In one of Huxley’s Essays there occurs the passage “Until human life is longer and the duties of the present press less heavily I do not think that wise men will occupy themselves with Jovian or Martian natural history.” To-day it would seem that Martian natural history is not altogether beyond the limits of serious science. At least the surface of Mars shows a seasonal change such as we might well imagine the forest-clad earth would show to an outside onlooker. This seasonal change of appearance is very conspicuous to the attentive observer. As the spring in one hemisphere advances (I mean, of course, the Martian spring), the darker areas, which are at first few and faint, extend and deepen in contrast. The same regions darken year after year at nearly the same date in the Martian calendar. It may be that there is an inorganic explanation; the spring rains moisten the surface and change its colour. But it is perhaps unlikely that there is enough rain to bring about this change as a direct effect. It is easier to believe that we are witnessing the annual awakening of vegetation so familiar on our own planet.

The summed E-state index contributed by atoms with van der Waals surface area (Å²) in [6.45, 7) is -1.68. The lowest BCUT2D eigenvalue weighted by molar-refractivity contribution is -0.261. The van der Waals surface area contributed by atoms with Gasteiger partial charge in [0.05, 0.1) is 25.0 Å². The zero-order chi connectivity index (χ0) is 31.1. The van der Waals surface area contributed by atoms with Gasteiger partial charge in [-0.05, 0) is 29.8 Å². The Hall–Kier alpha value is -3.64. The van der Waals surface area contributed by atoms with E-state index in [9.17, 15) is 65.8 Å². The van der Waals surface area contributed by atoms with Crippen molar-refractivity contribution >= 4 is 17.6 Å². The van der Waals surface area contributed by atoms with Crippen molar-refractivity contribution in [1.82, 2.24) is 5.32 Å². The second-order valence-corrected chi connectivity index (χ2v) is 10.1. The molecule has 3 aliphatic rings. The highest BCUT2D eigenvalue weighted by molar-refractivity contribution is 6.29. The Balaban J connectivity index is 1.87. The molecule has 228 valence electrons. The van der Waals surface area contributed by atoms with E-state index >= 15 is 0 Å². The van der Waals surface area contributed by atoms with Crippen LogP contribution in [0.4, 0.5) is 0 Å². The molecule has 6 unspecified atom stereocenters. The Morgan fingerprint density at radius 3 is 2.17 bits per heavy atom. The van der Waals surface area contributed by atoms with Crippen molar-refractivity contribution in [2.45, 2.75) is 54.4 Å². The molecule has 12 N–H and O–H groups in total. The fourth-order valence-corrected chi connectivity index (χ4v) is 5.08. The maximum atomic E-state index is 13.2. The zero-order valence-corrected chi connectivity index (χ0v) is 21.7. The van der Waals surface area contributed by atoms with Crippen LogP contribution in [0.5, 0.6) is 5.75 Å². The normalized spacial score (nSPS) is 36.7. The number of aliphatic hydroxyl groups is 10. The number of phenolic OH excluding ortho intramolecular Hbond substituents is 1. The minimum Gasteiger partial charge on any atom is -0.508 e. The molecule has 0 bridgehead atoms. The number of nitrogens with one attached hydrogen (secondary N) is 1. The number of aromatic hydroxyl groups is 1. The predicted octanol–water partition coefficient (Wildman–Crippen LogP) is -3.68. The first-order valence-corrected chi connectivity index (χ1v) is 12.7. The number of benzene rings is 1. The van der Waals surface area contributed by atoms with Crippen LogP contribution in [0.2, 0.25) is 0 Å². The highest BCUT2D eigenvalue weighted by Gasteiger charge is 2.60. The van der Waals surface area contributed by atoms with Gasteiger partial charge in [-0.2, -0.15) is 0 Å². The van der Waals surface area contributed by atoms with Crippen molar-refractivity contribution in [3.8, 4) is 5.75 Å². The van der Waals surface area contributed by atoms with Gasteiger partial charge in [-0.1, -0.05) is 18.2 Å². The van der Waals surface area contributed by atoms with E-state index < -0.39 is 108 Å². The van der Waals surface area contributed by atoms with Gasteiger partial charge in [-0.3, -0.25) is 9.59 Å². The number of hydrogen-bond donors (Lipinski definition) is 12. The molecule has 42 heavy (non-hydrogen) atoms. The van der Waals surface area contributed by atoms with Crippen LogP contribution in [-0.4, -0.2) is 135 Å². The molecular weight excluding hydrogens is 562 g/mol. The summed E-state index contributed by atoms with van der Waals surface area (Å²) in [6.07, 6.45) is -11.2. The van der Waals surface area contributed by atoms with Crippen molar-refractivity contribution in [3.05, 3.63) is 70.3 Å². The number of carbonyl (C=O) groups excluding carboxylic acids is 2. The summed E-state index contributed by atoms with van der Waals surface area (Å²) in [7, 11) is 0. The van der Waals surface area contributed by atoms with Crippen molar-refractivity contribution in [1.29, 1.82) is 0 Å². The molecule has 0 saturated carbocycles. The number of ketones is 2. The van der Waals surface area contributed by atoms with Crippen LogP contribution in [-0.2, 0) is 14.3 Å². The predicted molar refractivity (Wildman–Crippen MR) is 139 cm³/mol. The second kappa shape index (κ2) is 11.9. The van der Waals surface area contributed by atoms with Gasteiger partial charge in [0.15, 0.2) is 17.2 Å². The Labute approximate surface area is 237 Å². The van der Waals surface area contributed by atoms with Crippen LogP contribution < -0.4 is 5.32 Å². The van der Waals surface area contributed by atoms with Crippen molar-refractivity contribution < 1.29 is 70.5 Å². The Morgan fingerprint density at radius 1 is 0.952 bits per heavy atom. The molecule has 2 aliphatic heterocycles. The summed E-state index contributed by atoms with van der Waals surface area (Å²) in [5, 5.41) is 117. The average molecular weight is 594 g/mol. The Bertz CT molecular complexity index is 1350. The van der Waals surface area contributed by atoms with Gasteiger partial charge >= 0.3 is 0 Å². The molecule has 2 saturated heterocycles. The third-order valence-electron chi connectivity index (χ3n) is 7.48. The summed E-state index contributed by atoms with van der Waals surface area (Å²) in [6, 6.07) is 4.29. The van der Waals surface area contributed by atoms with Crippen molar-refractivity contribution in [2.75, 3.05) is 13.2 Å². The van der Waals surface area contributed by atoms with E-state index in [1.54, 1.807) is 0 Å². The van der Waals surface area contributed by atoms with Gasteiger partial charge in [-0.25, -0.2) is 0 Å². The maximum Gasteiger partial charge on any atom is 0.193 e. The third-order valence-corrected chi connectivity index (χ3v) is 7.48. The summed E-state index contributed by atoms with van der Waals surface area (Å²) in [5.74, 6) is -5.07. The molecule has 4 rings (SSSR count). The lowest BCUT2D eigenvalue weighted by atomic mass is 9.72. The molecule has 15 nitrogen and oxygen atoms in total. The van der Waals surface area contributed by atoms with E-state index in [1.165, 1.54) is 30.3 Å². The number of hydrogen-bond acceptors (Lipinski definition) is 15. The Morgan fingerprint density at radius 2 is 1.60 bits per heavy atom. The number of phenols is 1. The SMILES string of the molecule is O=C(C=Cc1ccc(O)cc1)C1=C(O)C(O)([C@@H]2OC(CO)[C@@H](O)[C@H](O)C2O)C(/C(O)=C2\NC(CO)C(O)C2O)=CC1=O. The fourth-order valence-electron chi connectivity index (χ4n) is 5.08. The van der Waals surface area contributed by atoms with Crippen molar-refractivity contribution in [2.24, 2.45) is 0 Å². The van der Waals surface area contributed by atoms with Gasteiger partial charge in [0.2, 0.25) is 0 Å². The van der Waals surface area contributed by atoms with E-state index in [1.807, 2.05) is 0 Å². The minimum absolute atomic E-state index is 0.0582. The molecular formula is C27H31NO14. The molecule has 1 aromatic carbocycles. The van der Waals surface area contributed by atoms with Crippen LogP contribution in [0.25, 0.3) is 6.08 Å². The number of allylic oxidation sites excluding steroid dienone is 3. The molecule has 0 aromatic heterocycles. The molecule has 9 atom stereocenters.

The existence of oxygen in the Martian atmosphere supplies another argument in support of the existence of vegetable life. Oxygen combines freely with many elements, and the rocks in the earth’s crust are thirsty for oxygen. They would in course of time bring about its complete disappearance from the air, were it not that the vegetation extracts it from the soil and sets it free again. If oxygen in the terrestrial atmosphere is maintained in this way, it would seem reasonable to assume that vegetable life is required to play the same part on Mars. Taking this in conjunction with the evidence of the seasonal changes of appearance, a rather strong case for the existence of vegetation seems to have been made out.

If vegetable life must be admitted, can we exclude animal life? I have come to the end of the astronomical data and can take no responsibility for anything further that you may infer. It is true that the late Prof. Lowell argued that certain more or less straight markings on the planet represent an artificial irrigation system and are the signs of an advanced civilisation; but this theory has not, I think, won much support. In justice to the author of this speculation it should be said that his own work and that of his observatory have made a magnificent contribution to our knowledge of Mars; but few would follow him all the way on the more picturesque side of his conclusions.* Finally we may stress one point. Mars has every appearance of being a planet long past its prime; and it is in any case improbable that two planets differing so much as Mars and the Earth would be in the zenith of biological development contemporaneously.

*Mars is not seen under favourable conditions except from low latitudes and high altitudes. Astronomers who have not these advantages are reluctant to form a decided opinion on the many controversial points that have arisen.